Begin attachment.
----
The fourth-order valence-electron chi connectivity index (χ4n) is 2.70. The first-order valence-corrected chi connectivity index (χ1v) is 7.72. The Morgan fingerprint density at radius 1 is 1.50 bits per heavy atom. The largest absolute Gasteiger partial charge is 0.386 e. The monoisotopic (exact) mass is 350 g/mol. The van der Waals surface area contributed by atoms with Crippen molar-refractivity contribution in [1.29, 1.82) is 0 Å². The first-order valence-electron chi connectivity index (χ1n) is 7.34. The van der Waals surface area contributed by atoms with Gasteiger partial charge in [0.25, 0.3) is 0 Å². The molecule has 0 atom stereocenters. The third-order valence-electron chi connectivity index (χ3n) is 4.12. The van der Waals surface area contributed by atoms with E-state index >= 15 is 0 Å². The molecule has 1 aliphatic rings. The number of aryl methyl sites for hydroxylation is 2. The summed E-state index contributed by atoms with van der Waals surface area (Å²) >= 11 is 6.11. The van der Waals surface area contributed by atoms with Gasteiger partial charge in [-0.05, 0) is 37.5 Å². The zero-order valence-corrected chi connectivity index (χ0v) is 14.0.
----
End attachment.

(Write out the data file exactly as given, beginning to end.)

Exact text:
The fourth-order valence-electron chi connectivity index (χ4n) is 2.70. The first-order valence-corrected chi connectivity index (χ1v) is 7.72. The Morgan fingerprint density at radius 1 is 1.50 bits per heavy atom. The largest absolute Gasteiger partial charge is 0.386 e. The monoisotopic (exact) mass is 350 g/mol. The van der Waals surface area contributed by atoms with Crippen molar-refractivity contribution in [1.29, 1.82) is 0 Å². The first-order valence-electron chi connectivity index (χ1n) is 7.34. The van der Waals surface area contributed by atoms with Gasteiger partial charge in [0.25, 0.3) is 0 Å². The molecule has 0 atom stereocenters. The third-order valence-electron chi connectivity index (χ3n) is 4.12. The van der Waals surface area contributed by atoms with E-state index >= 15 is 0 Å². The molecule has 1 aliphatic rings. The number of aryl methyl sites for hydroxylation is 2. The summed E-state index contributed by atoms with van der Waals surface area (Å²) >= 11 is 6.11. The van der Waals surface area contributed by atoms with Gasteiger partial charge in [-0.05, 0) is 37.5 Å². The zero-order valence-corrected chi connectivity index (χ0v) is 14.0.